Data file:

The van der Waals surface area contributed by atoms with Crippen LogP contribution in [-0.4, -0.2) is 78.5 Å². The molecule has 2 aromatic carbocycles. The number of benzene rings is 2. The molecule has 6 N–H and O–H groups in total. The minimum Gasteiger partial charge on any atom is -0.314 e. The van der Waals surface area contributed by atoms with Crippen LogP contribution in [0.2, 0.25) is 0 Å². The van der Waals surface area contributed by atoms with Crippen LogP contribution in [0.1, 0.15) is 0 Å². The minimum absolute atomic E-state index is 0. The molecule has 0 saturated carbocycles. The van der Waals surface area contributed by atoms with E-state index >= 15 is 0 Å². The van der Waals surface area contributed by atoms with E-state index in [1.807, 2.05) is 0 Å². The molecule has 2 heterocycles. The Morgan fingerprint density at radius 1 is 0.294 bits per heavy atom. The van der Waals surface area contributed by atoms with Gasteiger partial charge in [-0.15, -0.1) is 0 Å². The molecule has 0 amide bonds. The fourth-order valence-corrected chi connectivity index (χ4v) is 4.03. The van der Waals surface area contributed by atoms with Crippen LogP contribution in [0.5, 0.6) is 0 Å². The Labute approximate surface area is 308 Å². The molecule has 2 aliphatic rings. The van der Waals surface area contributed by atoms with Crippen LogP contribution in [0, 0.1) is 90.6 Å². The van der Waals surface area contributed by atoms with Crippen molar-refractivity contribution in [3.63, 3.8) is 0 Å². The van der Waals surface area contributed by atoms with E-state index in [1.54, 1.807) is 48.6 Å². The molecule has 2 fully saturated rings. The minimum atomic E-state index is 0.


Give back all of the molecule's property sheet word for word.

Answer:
The van der Waals surface area contributed by atoms with Crippen LogP contribution in [-0.4, -0.2) is 78.5 Å². The molecule has 2 aromatic carbocycles. The number of benzene rings is 2. The molecule has 6 N–H and O–H groups in total. The minimum Gasteiger partial charge on any atom is -0.314 e. The van der Waals surface area contributed by atoms with Crippen LogP contribution in [0.2, 0.25) is 0 Å². The van der Waals surface area contributed by atoms with Crippen LogP contribution in [0.1, 0.15) is 0 Å². The minimum absolute atomic E-state index is 0. The molecule has 0 saturated carbocycles. The van der Waals surface area contributed by atoms with E-state index >= 15 is 0 Å². The van der Waals surface area contributed by atoms with E-state index in [1.807, 2.05) is 0 Å². The molecule has 2 heterocycles. The Morgan fingerprint density at radius 1 is 0.294 bits per heavy atom. The van der Waals surface area contributed by atoms with Gasteiger partial charge in [-0.15, -0.1) is 0 Å². The molecule has 0 amide bonds. The fourth-order valence-corrected chi connectivity index (χ4v) is 4.03. The van der Waals surface area contributed by atoms with Crippen LogP contribution in [0.5, 0.6) is 0 Å². The Labute approximate surface area is 308 Å². The molecule has 2 aliphatic rings. The van der Waals surface area contributed by atoms with Crippen LogP contribution in [0, 0.1) is 90.6 Å². The van der Waals surface area contributed by atoms with Crippen molar-refractivity contribution in [3.63, 3.8) is 0 Å². The van der Waals surface area contributed by atoms with E-state index in [1.54, 1.807) is 48.6 Å². The molecule has 2 fully saturated rings. The minimum atomic E-state index is 0.